Palaeomagnetic and rock magnetic analysis of Holocene deposits from the Adriatic Sea: detecting and dating short-term fluctuations in sediment supply
|Author(s)||Vigliotti L1, Verosub K2, Cattaneo Antonio3, Trincardi F1, Asioli A4, Piva A1|
|Affiliation(s)||1 : ISMAR CNR, Ist Sci Marine, I-40129 Bologna, Italy.
2 : Univ Calif Davis, Dept Geol, Davis, CA 95616 USA.
3 : IFREMER, Dept Geosci Marine, F-29280 Plouzane, France.
4 : IGG CNR, Ist Geosci & Georisorse, Padua, Italy.
|Source||The Holocene (0959-6836) (Sage Publications), 2008 , Vol. 18 , N. 1 , P. 141-152|
|WOS© Times Cited||15|
|Keyword(s)||Holocene, Adriatic Sea, Mediterranean, Sediment cores, Continental shelf, Secular variations, Palaeomagnetism|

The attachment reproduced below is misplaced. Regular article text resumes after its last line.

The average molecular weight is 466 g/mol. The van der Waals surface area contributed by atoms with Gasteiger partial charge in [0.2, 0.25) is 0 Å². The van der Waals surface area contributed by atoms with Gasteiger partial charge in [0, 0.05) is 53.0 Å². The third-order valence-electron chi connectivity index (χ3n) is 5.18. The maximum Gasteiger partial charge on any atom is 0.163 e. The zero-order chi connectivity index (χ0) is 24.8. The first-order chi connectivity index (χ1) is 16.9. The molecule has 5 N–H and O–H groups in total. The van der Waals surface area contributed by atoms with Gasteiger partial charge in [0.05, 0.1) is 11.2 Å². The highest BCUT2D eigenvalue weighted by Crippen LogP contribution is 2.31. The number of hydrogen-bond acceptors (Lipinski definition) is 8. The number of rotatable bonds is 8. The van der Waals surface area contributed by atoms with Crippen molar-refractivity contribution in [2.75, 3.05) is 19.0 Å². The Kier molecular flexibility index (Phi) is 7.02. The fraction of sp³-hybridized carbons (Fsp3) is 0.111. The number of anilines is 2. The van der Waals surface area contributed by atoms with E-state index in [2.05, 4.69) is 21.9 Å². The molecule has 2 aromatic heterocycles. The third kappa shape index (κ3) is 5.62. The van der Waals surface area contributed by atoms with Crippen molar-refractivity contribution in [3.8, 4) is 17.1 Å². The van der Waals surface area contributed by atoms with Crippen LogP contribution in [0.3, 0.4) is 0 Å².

|Abstract||We present palaeomagnetic and rock magnetic results from five cores collected in the basin of the Adriatic Sea. Four cores (PRAD2-4; KS02-246; CSS00-23 and CSS00-07) were collected along a shore-parallel transect whereas the fifth core (AMC99-01) was retrieved in the central Adriatic in 250 m water depth, on the floor of the Meso-Adriatic Depression. After alternating field demagnetization, the natural remanent magnetization (NRM) directions show a characteristic and primary magnetization of the sediments that is representative of secular variation of the geomagnetic field. By combining C-14 dating and the ages of magnetic inclination features, it has been possible to establish an age-depth model for all of the cores. Precise identification of the secular variation features provides a refined chronology that allows us to quantify short-term changes in sediment flux from the Adriatic catchment as well as changes in sediment routing within the basin. Rock magnetic parameters indicate a homogeneous magnetic mineralogy dominated by fine-grained magnetite. Variations in both concentration and grain-size related magnetic parameters reflect changes in sediment supply between glacial and interglacial stages, as well as changes in environmental conditions. Selective dissolution of magnetic grains is associated with the formation of sapropel S1 during the first part of the Holocene, although the duration of the anoxic interval varies between cores. A significant modification in sediment supply characterizes the late-Holocene deposits with a marked increase in sedimentation rate occurring during the last few centuries. We interpret this as a far-reaching response to the rapid construction of the modern Po delta under increasing anthropogenic impact.|